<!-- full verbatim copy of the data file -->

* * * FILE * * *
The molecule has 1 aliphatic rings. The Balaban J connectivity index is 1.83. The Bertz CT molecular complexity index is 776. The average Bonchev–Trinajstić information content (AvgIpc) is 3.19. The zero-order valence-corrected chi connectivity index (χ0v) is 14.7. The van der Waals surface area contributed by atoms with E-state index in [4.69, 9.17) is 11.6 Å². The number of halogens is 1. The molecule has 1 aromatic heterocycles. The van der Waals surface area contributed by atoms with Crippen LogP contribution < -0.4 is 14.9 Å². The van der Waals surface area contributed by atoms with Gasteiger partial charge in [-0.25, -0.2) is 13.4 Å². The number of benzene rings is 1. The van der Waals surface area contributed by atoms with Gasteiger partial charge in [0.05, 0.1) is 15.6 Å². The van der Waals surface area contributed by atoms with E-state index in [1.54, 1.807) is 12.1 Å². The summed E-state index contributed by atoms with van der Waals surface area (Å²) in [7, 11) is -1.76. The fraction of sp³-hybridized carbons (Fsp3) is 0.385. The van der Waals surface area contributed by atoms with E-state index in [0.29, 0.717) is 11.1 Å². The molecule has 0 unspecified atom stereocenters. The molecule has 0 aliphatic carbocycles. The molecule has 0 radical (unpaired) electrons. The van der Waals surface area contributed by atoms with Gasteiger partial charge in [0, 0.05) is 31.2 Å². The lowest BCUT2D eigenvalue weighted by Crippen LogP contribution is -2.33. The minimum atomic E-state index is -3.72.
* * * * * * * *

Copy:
The molecule has 1 aliphatic rings. The Balaban J connectivity index is 1.83. The Bertz CT molecular complexity index is 776. The average Bonchev–Trinajstić information content (AvgIpc) is 3.19. The zero-order valence-corrected chi connectivity index (χ0v) is 14.7. The van der Waals surface area contributed by atoms with E-state index in [4.69, 9.17) is 11.6 Å². The number of halogens is 1. The molecule has 1 aromatic heterocycles. The van der Waals surface area contributed by atoms with Crippen LogP contribution < -0.4 is 14.9 Å². The van der Waals surface area contributed by atoms with Gasteiger partial charge in [-0.25, -0.2) is 13.4 Å². The number of benzene rings is 1. The van der Waals surface area contributed by atoms with Gasteiger partial charge in [0.05, 0.1) is 15.6 Å². The van der Waals surface area contributed by atoms with E-state index in [1.54, 1.807) is 12.1 Å². The summed E-state index contributed by atoms with van der Waals surface area (Å²) in [7, 11) is -1.76. The fraction of sp³-hybridized carbons (Fsp3) is 0.385. The van der Waals surface area contributed by atoms with E-state index in [0.29, 0.717) is 11.1 Å². The molecule has 0 unspecified atom stereocenters. The molecule has 0 aliphatic carbocycles. The molecule has 0 radical (unpaired) electrons. The van der Waals surface area contributed by atoms with Gasteiger partial charge in [0, 0.05) is 31.2 Å². The lowest BCUT2D eigenvalue weighted by Crippen LogP contribution is -2.33. The minimum atomic E-state index is -3.72.